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Legislation

Congress revives carried interest debate

Senator Tammy Baldwin, a Democrat from Wisconsin, introduced a bill to end the carried interest tax treatment for investment fund managers.

Another bill to end the carried interest tax treatment for investment fund managers was introduced in Congress on Wednesday by two Democrats: Sen. Tammy Baldwin of Wisconsin and Rep. Bill Pascrell of New Jersey.

Carried interest is the portion of an investment fund's returns eligible for a capital gains tax rate of 23.8% instead of the ordinary income tax rate up to 37%. The proposed legislation would tax carried-interest income at ordinary-income rates. According to the non-partisan Congressional Budget Office, closing the carried interest loophole would raise $14 billion in revenue over 10 years.

President Donald Trump campaigned on the promise to do away with the loophole in 2016. During 2017's tax reform debate, efforts to repeal it were blocked, with the only change being that a fund's general partners must hold the relevant investments for three years, instead of one, starting in 2018.

"It's simply unfair for our workers to pay a higher tax rate than a millionaire on Wall Street, so President Trump needs to stand by his word, support our legislation and finally close the carried interest tax loophole for Wall Street," Ms. Baldwin said in a statement.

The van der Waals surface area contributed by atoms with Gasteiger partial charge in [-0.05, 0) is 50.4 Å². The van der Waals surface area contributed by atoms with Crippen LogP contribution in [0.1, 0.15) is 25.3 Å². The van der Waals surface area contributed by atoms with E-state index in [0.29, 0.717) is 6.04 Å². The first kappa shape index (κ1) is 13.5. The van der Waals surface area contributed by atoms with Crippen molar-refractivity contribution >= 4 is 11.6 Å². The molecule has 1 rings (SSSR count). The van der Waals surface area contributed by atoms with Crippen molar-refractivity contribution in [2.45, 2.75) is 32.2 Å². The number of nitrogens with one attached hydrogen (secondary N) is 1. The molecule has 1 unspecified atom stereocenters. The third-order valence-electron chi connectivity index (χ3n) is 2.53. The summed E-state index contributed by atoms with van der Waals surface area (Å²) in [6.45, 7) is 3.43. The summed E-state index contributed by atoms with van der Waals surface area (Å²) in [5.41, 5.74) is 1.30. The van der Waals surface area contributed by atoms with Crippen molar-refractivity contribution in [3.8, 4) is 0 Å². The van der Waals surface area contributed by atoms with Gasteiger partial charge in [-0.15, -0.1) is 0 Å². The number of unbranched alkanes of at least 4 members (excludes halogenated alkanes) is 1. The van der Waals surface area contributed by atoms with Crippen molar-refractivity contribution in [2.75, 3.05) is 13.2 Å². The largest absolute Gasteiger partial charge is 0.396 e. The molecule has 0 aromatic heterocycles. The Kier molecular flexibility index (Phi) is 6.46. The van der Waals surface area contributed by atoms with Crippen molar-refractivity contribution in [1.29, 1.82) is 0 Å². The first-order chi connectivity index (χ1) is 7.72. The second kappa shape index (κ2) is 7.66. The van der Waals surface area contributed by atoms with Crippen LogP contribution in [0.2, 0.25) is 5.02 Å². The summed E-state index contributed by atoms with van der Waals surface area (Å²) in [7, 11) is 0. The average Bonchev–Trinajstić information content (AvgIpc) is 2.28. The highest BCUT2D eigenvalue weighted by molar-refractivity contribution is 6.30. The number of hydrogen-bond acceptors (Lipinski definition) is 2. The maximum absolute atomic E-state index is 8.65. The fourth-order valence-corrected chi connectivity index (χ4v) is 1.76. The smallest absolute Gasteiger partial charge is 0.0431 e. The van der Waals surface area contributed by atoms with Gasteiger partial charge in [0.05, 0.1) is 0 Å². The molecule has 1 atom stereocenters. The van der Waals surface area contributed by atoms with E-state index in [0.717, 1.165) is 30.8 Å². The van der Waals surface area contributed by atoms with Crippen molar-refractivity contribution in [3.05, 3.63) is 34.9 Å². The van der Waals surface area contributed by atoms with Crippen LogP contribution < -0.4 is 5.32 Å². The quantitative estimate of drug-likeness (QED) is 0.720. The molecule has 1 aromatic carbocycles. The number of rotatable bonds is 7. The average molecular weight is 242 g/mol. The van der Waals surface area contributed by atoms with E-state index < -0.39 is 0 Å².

Several Democratic lawmakers are co-sponsoring the bill, which is endorsed by progressive groups, labor unions and the AFL-CIO. Damon Silvers, AFL-CIO director of policy and special counsel, in the same statement called it "the single most outrageous loophole in the tax code. It forces the American taxpayer to subsidize the pay of Wall Street titans that conduct job-killing leveraged buyouts and charge pension investors exorbitant fees."

Drew Maloney, president and CEO of the American Investment Council, the private-equity industry advocacy group, said in a separate statement that the tax increase, which he called discriminatory, "has been rejected repeatedly by economists, tax experts and bipartisan congresses."

"It would unnecessarily harm entrepreneurs, business owners, endowments, pension funds and American workers in every state and congressional district in the country," he said.

Mr. Maloney noted that in Wisconsin alone, private equity supports the jobs of 50,000 of Ms. Baldwin's constituents and has invested more than $47 billion in Wisconsin businesses from 2012-2017, while the $101.1 billion Wisconsin Retirement System, Madison, "was buoyed by private equity investment, which returned 15.5 % in 2017."

Ms. Baldwin noted that during consideration of similar legislation in 2015, the current chairman of the Senate Finance Committee, Charles Grassley of Iowa, said the proposal "is not about raising taxes on capital income. It is not an attack on the investor class. It is about the definition of capital income versus labor income."